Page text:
Moreover, only compound 1 showed moderate inhibition with affinity 48.7% of [3H]-CP-55,940 specific binding to HEK (human embryonic kidney) cell membranes representing CB2. Interestingly, compounds 1 and 2 inhibited 56.4 and 61.2% of [3H]-DPDPE specific binding to HEKhDOR cell membranes expressing d-opioid receptors at 10 μM, respectively. On the other hand, compounds 3 and 4 showed moderate affinity. Only, compound 2 displaced 73.5% of the specific binding of U-69,593 radioligand to HEKhKOR cell membranes expressing k-receptors. Moreover, compound 2 inhibited 61.3% of [3H]-DAMGO specific binding to HEKhMOR cell membranes expressing m-receptors. While, compounds 1, 3 and 4 showed moderate inhibition with affinity values 35.8, 43.5 and 33.8%, respectively (Table 4). This is the first account of the estimation of the affinity of this kind of compounds towards human opioid and cannabinoid receptors. These receptors are G-protein coupled receptors and have been long recognized to control pain. Several subtypes of cannabinoid and opioid G-protein receptor systems have been identified, the opioid receptor system involves mainly μ (mu), κ (kappa) and δ (delta) receptors, while the cannabinoid receptor system includes CB1 and CB2 receptors. Agonists of cannabinoid and opioid receptors are known to produce powerful analgesia and have been explored pharmacologically for the treatment of various neuropathic pains25,26. Particular interest has been concentrate in CB2 as a goal for treating neuropathic pain, various inflammations and various pathologies27. The CB1 is found primarily in the central nervous system (CNS) in areas involved in reward, regulation of appetite and nociception. It has been implicated in cancer, Alzheimer’s disease, pain and obesity. CB1 receptor agonists are able to impair cognition and memory, to alter the control of motor function and to produce anti-nociception28-30. It is noteworthy that tested compounds showed good selective cannabinoid and opioid receptors receptor binding affinity. Thus, these compounds could be potential anti-inflammatory. Hence, this study may also provide as additional information on the possible analgesic and anti-inflammatory properties of the butyrolactones which are not reported earlier. Furthermore, compounds 1-4 were assessed for their in vitro cytotoxic effect towards KB, SK-MEL, BT-549 and SKOV-3 cell lines. Compounds 3 and 4 showed weak activity towards tested cancer cells compared to doxorubicin. However, compound 1 showed highest activity against SK-MEL with IC50 values of 0.70 mM compared to doxorubicin (IC50 0.121 mM) and moderate effect towards SKOV-3 and BT-549 with IC50 3.4 and 4.6 mM, respectively compared to doxorubicin (IC50 0.041 and 0.319 mM, respectively). Compound 2 exhibited highest activity towards KB, SK-MEL, BT-549 and SKOV-3 cell lines with IC50 values of 1.2, 0.9, 0.1 and 0.8 mM, respectively (Table 5).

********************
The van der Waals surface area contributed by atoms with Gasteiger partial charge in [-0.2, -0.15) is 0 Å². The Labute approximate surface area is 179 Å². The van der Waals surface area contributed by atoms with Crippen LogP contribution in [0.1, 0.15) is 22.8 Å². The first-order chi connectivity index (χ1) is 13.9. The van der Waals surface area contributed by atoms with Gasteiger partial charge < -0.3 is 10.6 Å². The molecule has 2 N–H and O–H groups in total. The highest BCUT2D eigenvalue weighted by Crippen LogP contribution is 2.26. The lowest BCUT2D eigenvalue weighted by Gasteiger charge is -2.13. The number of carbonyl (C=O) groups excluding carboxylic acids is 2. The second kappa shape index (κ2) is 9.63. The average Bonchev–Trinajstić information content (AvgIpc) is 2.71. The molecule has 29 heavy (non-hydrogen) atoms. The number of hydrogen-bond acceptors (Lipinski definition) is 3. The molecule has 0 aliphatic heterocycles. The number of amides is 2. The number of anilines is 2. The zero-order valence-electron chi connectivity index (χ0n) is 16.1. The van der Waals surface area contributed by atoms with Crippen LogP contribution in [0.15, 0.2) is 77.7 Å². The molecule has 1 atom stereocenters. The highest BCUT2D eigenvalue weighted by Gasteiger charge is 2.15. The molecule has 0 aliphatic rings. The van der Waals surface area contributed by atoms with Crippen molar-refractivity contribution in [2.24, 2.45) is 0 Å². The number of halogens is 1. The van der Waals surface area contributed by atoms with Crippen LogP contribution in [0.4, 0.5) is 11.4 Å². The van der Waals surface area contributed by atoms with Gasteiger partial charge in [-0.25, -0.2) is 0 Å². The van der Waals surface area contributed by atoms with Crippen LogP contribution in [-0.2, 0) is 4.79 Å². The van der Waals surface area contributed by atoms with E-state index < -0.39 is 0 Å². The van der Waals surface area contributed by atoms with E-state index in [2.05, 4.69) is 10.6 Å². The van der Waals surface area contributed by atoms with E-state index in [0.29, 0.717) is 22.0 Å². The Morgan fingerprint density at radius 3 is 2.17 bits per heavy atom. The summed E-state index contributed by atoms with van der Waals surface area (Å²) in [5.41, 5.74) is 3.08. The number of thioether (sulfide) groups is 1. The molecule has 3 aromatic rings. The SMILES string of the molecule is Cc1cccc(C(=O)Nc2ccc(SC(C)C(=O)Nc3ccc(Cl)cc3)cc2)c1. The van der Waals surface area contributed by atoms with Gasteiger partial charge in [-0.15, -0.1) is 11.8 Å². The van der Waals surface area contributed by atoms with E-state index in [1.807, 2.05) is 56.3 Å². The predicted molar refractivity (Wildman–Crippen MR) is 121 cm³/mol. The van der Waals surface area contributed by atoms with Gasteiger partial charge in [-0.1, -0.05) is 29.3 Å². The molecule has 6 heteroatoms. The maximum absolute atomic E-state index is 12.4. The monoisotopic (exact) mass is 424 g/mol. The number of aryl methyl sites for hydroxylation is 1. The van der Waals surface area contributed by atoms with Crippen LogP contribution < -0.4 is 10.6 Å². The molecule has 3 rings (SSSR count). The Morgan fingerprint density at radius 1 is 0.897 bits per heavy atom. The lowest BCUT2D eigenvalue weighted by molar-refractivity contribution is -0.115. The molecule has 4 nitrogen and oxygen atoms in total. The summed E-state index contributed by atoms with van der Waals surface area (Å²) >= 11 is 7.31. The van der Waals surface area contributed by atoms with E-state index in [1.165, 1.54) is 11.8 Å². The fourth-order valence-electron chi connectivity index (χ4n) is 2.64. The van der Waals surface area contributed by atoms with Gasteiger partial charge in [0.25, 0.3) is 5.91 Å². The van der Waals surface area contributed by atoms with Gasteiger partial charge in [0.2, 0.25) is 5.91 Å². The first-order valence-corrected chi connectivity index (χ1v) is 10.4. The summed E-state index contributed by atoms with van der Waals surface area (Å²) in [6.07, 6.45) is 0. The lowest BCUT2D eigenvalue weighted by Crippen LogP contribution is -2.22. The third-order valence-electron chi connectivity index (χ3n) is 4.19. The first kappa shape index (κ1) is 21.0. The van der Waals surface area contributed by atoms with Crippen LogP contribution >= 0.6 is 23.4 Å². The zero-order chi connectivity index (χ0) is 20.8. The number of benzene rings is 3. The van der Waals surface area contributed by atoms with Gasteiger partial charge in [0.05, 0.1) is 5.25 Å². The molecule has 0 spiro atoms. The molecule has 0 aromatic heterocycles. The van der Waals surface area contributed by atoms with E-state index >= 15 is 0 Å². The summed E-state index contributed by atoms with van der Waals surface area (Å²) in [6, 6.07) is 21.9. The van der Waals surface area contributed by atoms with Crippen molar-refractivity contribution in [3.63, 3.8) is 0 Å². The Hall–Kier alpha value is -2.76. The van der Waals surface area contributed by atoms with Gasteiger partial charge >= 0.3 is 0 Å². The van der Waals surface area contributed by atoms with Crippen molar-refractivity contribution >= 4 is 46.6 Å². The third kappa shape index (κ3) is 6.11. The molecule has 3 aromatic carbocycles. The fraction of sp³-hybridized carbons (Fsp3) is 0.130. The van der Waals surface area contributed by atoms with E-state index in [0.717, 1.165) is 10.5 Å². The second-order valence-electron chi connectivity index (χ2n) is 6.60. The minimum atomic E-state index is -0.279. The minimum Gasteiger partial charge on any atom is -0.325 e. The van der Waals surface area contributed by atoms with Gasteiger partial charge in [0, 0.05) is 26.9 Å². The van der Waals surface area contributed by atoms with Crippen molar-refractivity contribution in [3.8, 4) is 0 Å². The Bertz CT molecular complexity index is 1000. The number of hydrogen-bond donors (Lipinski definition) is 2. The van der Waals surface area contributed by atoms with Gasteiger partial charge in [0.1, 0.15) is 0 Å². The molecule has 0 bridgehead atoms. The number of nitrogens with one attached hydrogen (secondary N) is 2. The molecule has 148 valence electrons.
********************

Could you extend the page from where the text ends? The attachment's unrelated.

CONCLUSION

Among the tested butyrolactones, compounds 1-2 had anti-microbial, anti-leishmanial, cytotoxic and anti-malarial capacities. Compounds 1-4 exhibited good binding affinity towards the CB1 receptor. Moreover, compound 2 showed affinity to d-, k- and m-receptors. The in vitro binding affinity of butyrolactones on human cannabinoid and opioid receptors is revealed for the first time in this study. These results confirmed that these compounds are considered as lead structures for novel CB1 selective ligand. This could be one of the possible mechanisms of the anti-inflammatory effect of butyrolactones. However, both intensive in vitro and in vivo investigations are required to confirm these effects. Moreover, further in vitro examinations are necessary to explore the possible mechanisms of these metabolites.

SIGNIFICANCE STATEMENTS

This study will help the researcher to know more about the pharmacological effects of butyrolactones. The study would aid the researcher to discover the significance of γ-butyrolactones in the development of potent, safe and effective anti-inflammatory, anti-microbial, anti-malarial, anti-leishmanial and cytotoxic agents. Furthermore, from the viewpoint of synthetic organic chemistry, the γ-butyrolactones are challenging and interesting targets to test novel synthetic strategies.

ACKNOWLEDGMENT

Authors are grateful to Prof. Samir A. Ross, National Center for Natural Products Research, Department of Pharmacognosy, School of Pharmacy, The University of Mississippi, MS 38677, USA, for carrying out in vitro binding assay using opioid and cannabinoid receptors. There is no financial support for this work that could influence its outcome.